Understanding IAM roles for service accounts, IRSA, on AWS EKS.

Ankit Wal
4 min readJul 9, 2022


Ankit is a Lead Platform Engineer at Thoughtworks, you can follow him on Linkedin and Medium. Views expressed are personal and do not represent those of his employer.

A simple visual explanation of how IRSA works to help you understand and remember.

The What and and Why

IRSA is the AWS EKS native way to allow applications running in EKS pods to access AWS API, using permissions configured in AWS IAM roles. It’s an improvement over the previous architecture of applications running in pods to use the IAM roles of the underlying EKS nodes. Being able to configure access to AWS API per service account tends towards the principle of least privilege, and more secure architecture.

The How

IRSA ties together elements from AWS IAM, OpenID Connect, K8s Service Accounts and Pods. Naturally it has a few moving parts that cut across the above concepts. Below is a simplified explanation of how various parts and configuration come together to allow applications running in a pod to use an IAM role.

The Setup

Below is a highly abstracted EKS cluster, inside which we have a

Pod ‘A’ and Service Account ‘SA’ with annotation pointing to a IAM Role ‘X’
  • Pod ‘A’, where our application is running,
  • Service Account ‘SA’, which describes via an annotation that it wants to use IAM Role ‘X’

In turn, shown below, the IAM Role ‘X’ has a trust relationship that points to

AWS IAM Trust Relationship pointing to the K8s OIDC Provider and Service Account
  • the K8s Service Account ‘SA’ that can assume that role.
  • the K8s OIDC Provider of the EKS Cluster

We want to configure Pod ‘A’ to use IAM Role ‘X’

Service Accounts and Service Accounts Tokens

When we create a Service Account in EKS, it also creates a Service Account Token,

Service account ‘SA’ comes withs a JWT service account token, stored in secret ‘SA’.
  • this Service Account Token is stored as a K8s Secret in the same namespace,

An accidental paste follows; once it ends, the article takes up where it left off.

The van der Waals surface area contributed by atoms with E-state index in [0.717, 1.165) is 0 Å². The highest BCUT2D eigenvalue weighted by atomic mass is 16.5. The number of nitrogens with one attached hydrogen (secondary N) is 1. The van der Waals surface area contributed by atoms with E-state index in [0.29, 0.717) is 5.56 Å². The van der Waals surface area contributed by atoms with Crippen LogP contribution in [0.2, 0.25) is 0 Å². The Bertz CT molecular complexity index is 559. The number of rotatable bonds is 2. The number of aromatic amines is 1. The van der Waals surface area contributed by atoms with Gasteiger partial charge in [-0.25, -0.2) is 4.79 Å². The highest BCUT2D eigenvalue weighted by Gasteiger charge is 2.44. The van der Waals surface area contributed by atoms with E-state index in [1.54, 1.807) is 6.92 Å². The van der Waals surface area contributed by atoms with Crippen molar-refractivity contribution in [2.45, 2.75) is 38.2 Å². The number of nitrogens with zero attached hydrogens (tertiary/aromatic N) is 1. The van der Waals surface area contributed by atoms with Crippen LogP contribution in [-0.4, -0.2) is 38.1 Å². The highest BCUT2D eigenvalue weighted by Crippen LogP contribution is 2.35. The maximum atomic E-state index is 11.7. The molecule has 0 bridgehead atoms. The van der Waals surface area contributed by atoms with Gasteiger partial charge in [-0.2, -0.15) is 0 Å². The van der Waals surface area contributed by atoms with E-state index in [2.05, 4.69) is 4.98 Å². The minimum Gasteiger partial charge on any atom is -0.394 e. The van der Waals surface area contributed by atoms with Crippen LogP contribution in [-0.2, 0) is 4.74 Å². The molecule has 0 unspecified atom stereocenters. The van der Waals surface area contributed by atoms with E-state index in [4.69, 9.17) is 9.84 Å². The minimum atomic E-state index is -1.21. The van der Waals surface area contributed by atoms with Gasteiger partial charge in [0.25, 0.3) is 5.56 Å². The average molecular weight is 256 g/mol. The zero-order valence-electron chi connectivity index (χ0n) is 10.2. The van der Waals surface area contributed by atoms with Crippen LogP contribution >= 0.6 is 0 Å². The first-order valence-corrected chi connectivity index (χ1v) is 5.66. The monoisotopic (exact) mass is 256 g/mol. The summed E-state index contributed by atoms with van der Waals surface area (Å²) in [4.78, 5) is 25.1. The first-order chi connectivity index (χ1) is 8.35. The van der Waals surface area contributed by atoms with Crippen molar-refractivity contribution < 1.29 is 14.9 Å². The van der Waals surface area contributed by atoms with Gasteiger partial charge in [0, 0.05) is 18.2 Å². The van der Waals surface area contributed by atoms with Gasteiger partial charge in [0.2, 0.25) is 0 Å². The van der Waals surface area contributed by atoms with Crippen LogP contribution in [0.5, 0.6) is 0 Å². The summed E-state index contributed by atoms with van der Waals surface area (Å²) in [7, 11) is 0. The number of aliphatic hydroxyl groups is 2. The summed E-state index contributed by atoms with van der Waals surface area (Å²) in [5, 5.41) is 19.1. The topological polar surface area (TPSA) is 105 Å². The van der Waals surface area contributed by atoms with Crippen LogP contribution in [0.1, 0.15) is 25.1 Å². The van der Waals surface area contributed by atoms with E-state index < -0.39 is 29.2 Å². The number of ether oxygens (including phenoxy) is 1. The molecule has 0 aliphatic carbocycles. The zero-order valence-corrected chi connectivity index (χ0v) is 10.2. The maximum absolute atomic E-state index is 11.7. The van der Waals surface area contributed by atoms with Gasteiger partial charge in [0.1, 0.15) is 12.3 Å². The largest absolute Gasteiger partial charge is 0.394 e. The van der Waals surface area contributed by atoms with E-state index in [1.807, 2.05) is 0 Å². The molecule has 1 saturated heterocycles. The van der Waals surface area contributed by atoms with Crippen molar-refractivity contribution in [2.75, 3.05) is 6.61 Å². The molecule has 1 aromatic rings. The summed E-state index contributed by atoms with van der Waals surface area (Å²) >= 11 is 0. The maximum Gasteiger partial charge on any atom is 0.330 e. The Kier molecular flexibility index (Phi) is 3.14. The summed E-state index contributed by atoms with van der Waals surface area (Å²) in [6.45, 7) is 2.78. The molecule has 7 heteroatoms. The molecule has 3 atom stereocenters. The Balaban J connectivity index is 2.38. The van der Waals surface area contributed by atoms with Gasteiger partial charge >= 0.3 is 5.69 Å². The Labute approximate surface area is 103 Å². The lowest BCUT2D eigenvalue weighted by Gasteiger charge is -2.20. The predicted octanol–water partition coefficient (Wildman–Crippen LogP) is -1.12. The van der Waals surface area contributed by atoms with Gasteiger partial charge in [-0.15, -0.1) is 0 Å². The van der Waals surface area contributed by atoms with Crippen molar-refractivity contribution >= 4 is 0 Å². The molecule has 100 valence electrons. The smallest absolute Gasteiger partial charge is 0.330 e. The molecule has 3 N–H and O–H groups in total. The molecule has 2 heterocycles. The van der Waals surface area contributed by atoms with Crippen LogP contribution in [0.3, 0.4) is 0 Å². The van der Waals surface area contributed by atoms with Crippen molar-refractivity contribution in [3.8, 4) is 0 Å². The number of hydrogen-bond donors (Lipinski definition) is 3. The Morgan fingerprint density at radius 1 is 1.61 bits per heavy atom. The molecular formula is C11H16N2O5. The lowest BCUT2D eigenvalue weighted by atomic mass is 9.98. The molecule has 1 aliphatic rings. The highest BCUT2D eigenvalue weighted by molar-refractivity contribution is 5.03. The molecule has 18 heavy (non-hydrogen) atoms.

• the token itself a is JWT, a Json Web Token.

Attaching the Service Account to the Pod

When we configure the Pod to use a Service Account, or in other words, attach a Service Account to a Pod, EKS does a couple of things-

ENV Vars and Token ‘SA-T’ injected into Pod ‘A’
  • the service account JWT, stored in the secret, is volume mounted into the Pod,
  • the following ENV VARs are injected into Pod

This is important, as now our application running inside the Pod has (via env vars, and volume mounts) access to

  • AWS_ROLE_ARN, the IAM Role ‘X’ ARN it should use, and
  • AWS_WEB_IDENTITY_TOKEN_FILE, the token it should use to try to assume the above role.

The assume role request

The AWS SDK, that runs with your application inside the pod knows to look at these ENV VARS for config.

It will send a request to AWS STS, requesting to assume the IAM Role ‘X’, and send the service account ‘SA’ JWT in that request.

The application in Pod ‘A’ requests AWS STS to allow it to assume IAM Role ‘X’

The request will contain

  • the ARN of IAM Role ‘X’
  • the JWT of Service Account ‘SA’

AWS STS will use the config in the Trust Relationship of IAM Role ‘X’ such that,

AWS STS validates the JWT
  • Get required keys and config form the trusted OIDC Discovery endpoint to ensure the presented service account JWT is valid and issued by the trusted cluster’s OIDC Provider
  • Ensure that the Service Account ‘SA’ is trusted to assume the IAM Role ‘X’.

This is possible because the K8s uses JWT standards for service account tokens and exposes an OIDC Discovery endpoints that allows third parties, like STS, to validate the JWTs.

On Success

STS will issue security credentials for IAM Role ‘X’ to the application in Pod ‘A’.

STS issues credentials for IAM Role ‘X’ to application in Pod ‘A’

Effectively ‘attaching’ IAM Role ‘X’ to Pod ‘A’ that is configured to use Service Account ‘SA’.

Fin. Thank you for reading.

Note: The terms EKS and K8s are used interchangeably, and the various sub-components/controllers are abstracted.